Difference between infectious and noncommunicable diseases.

Infectious diseases can greatly impair a person's well-being. And some of them are especially dangerous, entailing the risk of death. How do such pathologies arise and how do infectious diseases differ from non-infectious ones? This is discussed further.

General information

Diseases of an infectious nature are an eternal problem of mankind. Such ailments used to take the lives of many people, and each country, to one degree or another, suffered from such misfortunes. Now, thanks to the efforts of medicine, mortality for this reason has greatly decreased, but still exists.

Infectious diseases, like other pathologies, affect various organs or other components of the human body. For example, influenza and measles affect the respiratory tract, salmonellosis and dysentery affect the gastrointestinal tract, and malaria affects the blood.


All diseases of an infectious nature are united by the fact that they develop after the introduction of microscopic pathogens into the body. These are, for example, bacteria, viruses and fungi. Moreover, each infectious agent provokes the development of one specific pathology.

Noncommunicable diseases, in turn, arise for completely different reasons. Here, a failure in the body occurs under the influence of internal factors or from external influences, but without the participation of foreign pathogens. For example, hypothyroidism is caused by a lack of hormones, and not by the action of any microorganisms.

Let us consider what other signs are that distinguish infectious diseases from non-infectious ones. So, an important indicator of ailments of the first type is their infectiousness. This means that a person suffering from a disease becomes a distributor of certain pathogens. And they strike those who were initially healthy. This is how whole epidemics develop. Meanwhile, other diseases are not adopted by people from each other, whatever the contact.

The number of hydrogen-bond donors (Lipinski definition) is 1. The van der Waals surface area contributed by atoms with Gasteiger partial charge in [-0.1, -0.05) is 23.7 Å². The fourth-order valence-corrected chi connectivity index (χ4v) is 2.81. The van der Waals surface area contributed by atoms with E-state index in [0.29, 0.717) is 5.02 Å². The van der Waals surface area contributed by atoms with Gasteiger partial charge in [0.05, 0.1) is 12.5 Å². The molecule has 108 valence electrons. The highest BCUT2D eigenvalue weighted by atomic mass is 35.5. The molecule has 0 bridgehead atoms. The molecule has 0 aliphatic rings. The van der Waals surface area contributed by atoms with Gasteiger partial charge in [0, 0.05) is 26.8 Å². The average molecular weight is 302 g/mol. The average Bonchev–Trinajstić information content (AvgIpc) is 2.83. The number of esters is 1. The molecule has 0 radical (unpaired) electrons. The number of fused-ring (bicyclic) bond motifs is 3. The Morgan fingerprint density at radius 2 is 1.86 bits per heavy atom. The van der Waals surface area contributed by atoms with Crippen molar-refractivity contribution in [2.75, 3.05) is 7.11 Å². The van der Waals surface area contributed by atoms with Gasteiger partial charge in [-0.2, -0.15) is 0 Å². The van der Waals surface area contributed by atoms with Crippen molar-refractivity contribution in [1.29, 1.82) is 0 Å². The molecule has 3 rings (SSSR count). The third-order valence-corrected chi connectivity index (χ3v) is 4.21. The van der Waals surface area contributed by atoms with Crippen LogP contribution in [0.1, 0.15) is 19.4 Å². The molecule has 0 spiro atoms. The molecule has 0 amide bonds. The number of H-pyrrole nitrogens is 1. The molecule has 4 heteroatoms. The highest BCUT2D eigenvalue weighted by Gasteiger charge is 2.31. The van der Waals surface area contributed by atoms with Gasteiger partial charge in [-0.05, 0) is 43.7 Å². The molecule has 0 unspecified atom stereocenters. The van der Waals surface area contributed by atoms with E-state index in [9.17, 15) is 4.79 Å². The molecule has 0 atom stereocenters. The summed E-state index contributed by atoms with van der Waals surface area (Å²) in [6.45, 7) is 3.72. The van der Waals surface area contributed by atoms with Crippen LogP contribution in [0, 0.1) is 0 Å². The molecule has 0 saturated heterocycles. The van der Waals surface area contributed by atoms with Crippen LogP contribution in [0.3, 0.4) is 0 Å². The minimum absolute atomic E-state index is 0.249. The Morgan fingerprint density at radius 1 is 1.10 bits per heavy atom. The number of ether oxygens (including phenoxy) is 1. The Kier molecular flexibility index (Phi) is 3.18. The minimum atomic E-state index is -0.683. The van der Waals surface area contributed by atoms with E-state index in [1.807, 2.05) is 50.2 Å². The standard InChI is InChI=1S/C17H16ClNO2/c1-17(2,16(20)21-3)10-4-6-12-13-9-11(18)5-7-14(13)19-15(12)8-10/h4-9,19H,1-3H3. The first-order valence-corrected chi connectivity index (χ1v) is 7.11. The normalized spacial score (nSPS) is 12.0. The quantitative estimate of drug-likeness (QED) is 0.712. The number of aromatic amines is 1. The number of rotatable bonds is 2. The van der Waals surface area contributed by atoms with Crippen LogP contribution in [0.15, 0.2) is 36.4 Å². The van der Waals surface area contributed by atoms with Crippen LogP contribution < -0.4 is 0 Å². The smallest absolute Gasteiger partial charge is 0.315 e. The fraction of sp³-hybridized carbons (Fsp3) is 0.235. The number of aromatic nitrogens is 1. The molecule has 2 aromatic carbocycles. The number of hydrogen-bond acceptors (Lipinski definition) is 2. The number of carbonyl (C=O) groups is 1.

An infectious disease goes through a certain cycle in its development, consisting of several phases. Among them there is the so-called incubation period, during which a person may not even suspect that he has already acquired an infection - the ailment has not yet manifested itself. Then the first unhealthy signals, which most often cannot be called unique (for example, an overwhelmed state or a headache), make themselves felt. And only later does the disease reveal itself in full force, revealing all the symptoms characteristic of it. Ailments of other varieties proceed in their own way.

What is the difference between communicable and noncommunicable diseases apart from the above? The fact that the former cause an immune response in the body. In other words, after recovery, re-infection with the same pathogen becomes almost impossible for some time or all life. But to ailments that arise without the participation of pathogens, immunity often does not apply in any way. [twenty].